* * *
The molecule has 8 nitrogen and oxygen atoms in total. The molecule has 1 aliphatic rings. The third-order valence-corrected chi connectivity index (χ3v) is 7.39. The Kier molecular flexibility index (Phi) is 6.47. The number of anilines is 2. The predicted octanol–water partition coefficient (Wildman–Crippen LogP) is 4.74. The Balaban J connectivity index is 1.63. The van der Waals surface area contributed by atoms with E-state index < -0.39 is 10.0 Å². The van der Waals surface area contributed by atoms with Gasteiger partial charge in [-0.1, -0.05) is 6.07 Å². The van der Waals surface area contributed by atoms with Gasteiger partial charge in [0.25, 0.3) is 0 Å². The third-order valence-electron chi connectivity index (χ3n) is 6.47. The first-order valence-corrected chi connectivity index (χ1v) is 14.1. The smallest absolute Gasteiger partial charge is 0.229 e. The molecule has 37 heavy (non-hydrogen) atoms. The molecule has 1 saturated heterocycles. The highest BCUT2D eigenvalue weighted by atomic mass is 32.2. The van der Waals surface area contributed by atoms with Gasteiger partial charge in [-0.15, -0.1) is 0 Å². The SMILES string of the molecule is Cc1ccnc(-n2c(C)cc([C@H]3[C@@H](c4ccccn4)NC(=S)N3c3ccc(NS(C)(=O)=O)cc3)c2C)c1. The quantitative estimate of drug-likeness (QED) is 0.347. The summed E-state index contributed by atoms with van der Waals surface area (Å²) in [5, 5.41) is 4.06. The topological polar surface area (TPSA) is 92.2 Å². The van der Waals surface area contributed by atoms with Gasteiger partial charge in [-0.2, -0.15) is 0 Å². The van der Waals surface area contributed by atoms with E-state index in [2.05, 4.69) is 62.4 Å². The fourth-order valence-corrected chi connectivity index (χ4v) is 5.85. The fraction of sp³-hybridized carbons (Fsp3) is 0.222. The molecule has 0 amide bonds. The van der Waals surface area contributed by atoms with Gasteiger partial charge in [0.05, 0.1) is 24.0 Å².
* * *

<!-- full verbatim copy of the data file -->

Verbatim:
The molecule has 8 nitrogen and oxygen atoms in total. The molecule has 1 aliphatic rings. The third-order valence-corrected chi connectivity index (χ3v) is 7.39. The Kier molecular flexibility index (Phi) is 6.47. The number of anilines is 2. The predicted octanol–water partition coefficient (Wildman–Crippen LogP) is 4.74. The Balaban J connectivity index is 1.63. The van der Waals surface area contributed by atoms with E-state index < -0.39 is 10.0 Å². The van der Waals surface area contributed by atoms with Gasteiger partial charge in [-0.1, -0.05) is 6.07 Å². The van der Waals surface area contributed by atoms with Gasteiger partial charge in [0.25, 0.3) is 0 Å². The third-order valence-electron chi connectivity index (χ3n) is 6.47. The first-order valence-corrected chi connectivity index (χ1v) is 14.1. The smallest absolute Gasteiger partial charge is 0.229 e. The molecule has 37 heavy (non-hydrogen) atoms. The molecule has 1 saturated heterocycles. The highest BCUT2D eigenvalue weighted by atomic mass is 32.2. The van der Waals surface area contributed by atoms with Gasteiger partial charge in [-0.15, -0.1) is 0 Å². The SMILES string of the molecule is Cc1ccnc(-n2c(C)cc([C@H]3[C@@H](c4ccccn4)NC(=S)N3c3ccc(NS(C)(=O)=O)cc3)c2C)c1. The quantitative estimate of drug-likeness (QED) is 0.347. The summed E-state index contributed by atoms with van der Waals surface area (Å²) in [5, 5.41) is 4.06. The topological polar surface area (TPSA) is 92.2 Å². The van der Waals surface area contributed by atoms with Gasteiger partial charge in [-0.2, -0.15) is 0 Å². The van der Waals surface area contributed by atoms with E-state index in [2.05, 4.69) is 62.4 Å². The fourth-order valence-corrected chi connectivity index (χ4v) is 5.85. The fraction of sp³-hybridized carbons (Fsp3) is 0.222. The molecule has 0 amide bonds. The van der Waals surface area contributed by atoms with Gasteiger partial charge in [0.05, 0.1) is 24.0 Å².